Should students learn to meditate? Yes, yes, and yes!
With regular practice (at least once or twice a day), students will see improvements ranging from health and well-being to academic performance.
Here are ten reasons to back up this enthusiasm, based on recent research published in peer-reviewed scientific journals.
1. Rise in IQ levels
Deep inside, everyone is an Einstein: students practicing meditation benefit from increases in brain function across the board.
Most dramatic increases occur in creative thinking, practical intelligence, and IQ (as measured by the ability to reason in novel situations, called “fluid intelligence”).
2. Academic stress goes down
Not only do their grades improve, but students who practice meditation report lower levels of stress.
They also have better concentration, more alertness, and greater resistance to the physical effects of stress during exams. Read more
3. Improved academic achievement
Meditating students show considerably improved academic performance — in one study, 41% of students allocated to the meditation group benefitted from improvement in both math and English scores. Read more
4. Better focus
Thanks to their minds calming down, students doing meditation report a whopping 50% reduction in stress, anxiety, and ADHD symptoms.
This triggers a positive chain reaction, where an improved ability to focus better on tasks at hand results in increased brain processing and improved language-based skills. Read more
5. Brain integrity & efficiency
Not only does meditating make the brain sharper, but it also helps to make it a more harmonious unit: university students who took up meditation were found to have changes in the fibers in the brain area related to regulating emotions and behavior.
Among other benefits, these changes again lead to better cognitive and intellectual performance. Read more
6. Reduction in depression and anxiety
Doing meditation leads to significant reductions in depressive symptoms (an average of 48% lower than the non-meditating control group).
And that’s apparently true for everyone, including even those who have indications of clinically significant depression. Read more
7. Reduction in destructive addiction (drugs, alcohol)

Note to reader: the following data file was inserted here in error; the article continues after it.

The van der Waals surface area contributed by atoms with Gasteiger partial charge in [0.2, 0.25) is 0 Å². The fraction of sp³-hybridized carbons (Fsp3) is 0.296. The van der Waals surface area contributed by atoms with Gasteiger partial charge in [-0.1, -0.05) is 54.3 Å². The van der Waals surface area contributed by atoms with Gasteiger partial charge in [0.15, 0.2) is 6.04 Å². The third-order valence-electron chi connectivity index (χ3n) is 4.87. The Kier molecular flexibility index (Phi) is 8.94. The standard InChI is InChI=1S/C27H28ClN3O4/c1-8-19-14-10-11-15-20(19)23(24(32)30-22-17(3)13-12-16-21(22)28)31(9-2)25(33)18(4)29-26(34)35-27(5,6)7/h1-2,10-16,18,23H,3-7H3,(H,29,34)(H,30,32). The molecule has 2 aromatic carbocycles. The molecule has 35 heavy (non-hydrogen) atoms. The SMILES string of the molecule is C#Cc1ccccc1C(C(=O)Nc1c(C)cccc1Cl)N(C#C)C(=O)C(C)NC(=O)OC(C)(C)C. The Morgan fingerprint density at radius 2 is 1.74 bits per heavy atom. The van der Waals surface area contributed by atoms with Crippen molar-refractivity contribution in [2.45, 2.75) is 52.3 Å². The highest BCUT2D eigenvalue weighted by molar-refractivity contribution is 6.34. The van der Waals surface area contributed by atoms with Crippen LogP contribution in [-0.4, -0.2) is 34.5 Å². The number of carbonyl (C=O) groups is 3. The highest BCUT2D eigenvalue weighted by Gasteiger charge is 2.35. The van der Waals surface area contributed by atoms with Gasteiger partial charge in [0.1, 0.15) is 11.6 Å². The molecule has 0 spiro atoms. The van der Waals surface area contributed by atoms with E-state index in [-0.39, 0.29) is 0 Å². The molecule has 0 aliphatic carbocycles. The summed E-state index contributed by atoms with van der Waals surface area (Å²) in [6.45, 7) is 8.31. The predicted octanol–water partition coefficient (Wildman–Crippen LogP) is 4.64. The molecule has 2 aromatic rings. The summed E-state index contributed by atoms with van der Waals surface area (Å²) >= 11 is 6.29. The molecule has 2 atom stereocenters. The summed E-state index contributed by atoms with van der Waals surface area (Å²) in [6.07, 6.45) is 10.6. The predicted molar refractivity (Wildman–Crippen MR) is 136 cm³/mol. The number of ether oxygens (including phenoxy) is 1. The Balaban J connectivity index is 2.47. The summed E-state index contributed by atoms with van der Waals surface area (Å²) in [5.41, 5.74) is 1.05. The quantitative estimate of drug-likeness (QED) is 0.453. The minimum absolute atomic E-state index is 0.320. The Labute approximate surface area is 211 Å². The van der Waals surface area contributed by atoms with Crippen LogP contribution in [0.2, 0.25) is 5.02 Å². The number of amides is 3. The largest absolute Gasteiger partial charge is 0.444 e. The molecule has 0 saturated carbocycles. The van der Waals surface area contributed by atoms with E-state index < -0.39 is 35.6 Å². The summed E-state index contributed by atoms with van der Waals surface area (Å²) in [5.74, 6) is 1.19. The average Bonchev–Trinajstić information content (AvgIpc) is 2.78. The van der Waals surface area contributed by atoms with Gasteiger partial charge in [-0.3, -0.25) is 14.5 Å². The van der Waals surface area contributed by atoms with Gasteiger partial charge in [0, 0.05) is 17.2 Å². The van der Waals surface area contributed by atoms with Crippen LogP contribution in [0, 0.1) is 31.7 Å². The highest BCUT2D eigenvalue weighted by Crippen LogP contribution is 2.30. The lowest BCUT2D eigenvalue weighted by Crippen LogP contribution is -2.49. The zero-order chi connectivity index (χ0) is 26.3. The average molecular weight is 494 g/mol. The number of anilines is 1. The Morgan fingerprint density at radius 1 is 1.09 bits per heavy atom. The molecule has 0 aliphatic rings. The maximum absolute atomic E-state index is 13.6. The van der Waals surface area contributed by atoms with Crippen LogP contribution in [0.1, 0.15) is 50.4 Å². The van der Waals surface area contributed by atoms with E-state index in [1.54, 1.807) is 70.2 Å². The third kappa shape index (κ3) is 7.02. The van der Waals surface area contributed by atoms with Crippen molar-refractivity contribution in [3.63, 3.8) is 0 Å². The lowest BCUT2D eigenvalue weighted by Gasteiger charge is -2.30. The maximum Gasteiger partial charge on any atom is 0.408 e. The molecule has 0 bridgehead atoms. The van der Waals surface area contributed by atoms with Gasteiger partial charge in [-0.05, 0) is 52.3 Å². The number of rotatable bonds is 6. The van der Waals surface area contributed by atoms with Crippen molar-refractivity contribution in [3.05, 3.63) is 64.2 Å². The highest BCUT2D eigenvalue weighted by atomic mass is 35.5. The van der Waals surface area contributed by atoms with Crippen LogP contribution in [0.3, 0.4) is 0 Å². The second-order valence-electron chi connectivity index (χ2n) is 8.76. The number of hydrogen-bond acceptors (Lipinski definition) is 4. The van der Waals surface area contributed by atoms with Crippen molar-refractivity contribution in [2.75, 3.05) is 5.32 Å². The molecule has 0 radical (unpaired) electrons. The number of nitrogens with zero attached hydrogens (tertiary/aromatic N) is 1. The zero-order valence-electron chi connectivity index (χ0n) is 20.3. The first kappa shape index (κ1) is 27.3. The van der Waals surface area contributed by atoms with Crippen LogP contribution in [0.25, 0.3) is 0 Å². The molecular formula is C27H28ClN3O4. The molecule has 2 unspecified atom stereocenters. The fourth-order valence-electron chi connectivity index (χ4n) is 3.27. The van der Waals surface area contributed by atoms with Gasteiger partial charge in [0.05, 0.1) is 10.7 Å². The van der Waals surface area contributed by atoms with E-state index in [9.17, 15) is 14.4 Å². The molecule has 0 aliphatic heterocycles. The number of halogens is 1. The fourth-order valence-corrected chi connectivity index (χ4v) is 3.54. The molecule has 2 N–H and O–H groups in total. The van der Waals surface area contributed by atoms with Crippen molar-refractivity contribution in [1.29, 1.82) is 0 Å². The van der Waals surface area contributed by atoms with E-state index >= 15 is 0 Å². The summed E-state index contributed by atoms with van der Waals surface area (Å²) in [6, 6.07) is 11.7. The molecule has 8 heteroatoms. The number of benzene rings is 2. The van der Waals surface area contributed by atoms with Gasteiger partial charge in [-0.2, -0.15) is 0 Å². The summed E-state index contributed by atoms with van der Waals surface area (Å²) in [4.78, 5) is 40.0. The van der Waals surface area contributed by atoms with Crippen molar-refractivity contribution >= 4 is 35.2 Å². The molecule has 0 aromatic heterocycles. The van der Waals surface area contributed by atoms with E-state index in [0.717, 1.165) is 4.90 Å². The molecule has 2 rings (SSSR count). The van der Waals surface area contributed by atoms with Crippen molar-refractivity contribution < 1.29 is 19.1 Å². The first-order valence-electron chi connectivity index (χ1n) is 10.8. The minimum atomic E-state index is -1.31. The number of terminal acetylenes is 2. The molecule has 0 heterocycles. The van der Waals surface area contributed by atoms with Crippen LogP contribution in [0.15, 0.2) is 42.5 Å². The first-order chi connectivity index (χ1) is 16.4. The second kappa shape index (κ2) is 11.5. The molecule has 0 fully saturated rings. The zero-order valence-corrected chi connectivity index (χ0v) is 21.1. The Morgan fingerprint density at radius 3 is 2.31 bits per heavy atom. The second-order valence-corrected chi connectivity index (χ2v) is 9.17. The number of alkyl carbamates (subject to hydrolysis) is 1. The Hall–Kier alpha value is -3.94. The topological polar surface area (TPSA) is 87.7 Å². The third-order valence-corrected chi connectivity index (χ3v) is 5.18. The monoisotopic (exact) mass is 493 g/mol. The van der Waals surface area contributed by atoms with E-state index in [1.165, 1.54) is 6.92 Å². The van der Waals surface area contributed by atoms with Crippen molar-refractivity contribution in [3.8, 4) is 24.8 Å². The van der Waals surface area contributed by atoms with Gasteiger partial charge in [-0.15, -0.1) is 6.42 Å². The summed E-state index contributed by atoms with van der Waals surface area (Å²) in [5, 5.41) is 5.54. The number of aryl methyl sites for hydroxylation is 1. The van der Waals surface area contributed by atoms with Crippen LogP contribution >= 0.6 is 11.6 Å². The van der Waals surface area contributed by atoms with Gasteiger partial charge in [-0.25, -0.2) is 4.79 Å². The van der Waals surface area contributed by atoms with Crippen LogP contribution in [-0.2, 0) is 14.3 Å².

There’s no harm in enjoying life. However, reigning in potentially addictive behavior is a major key to success.
Studies looking at both students and adults find that daily Transcendental Meditation practice reduces both substance abuse problems and antisocial behavior. Most times, TM has been two or three times more effective than traditional drug prevention and education programs.
These results hold for all kinds of addictive substances — drugs, alcohol, cigarettes, prescription medications, and even food (which can be as addictive as cocaine). Read more
8. Lower absenteeism, better behavior
The first step to academic glory: don’t miss a class!
Students who do meditation benefit from lower levels of absenteeism, lower levels of behavior incidents at school, and lower levels of suspension. Read more
9. Lower risk of cardiovascular diseases
Stay healthy! Regular meditation practice helps students to reduce blood pressure, anxiety, and depression. It will all pay back in years to come.
As one study showed, students formerly at risk of hypertension witnessed a major change in blood pressure already after a few months of meditating. These changes were associated with a 52% lower risk of developing hypertension later in their life. Read more
10. Happier, more confident students
Last but definitely not least — research finds that students who meditate daily get higher scores on affectivity, self-esteem, and emotional competence. Here’s your formula for happiness! Read more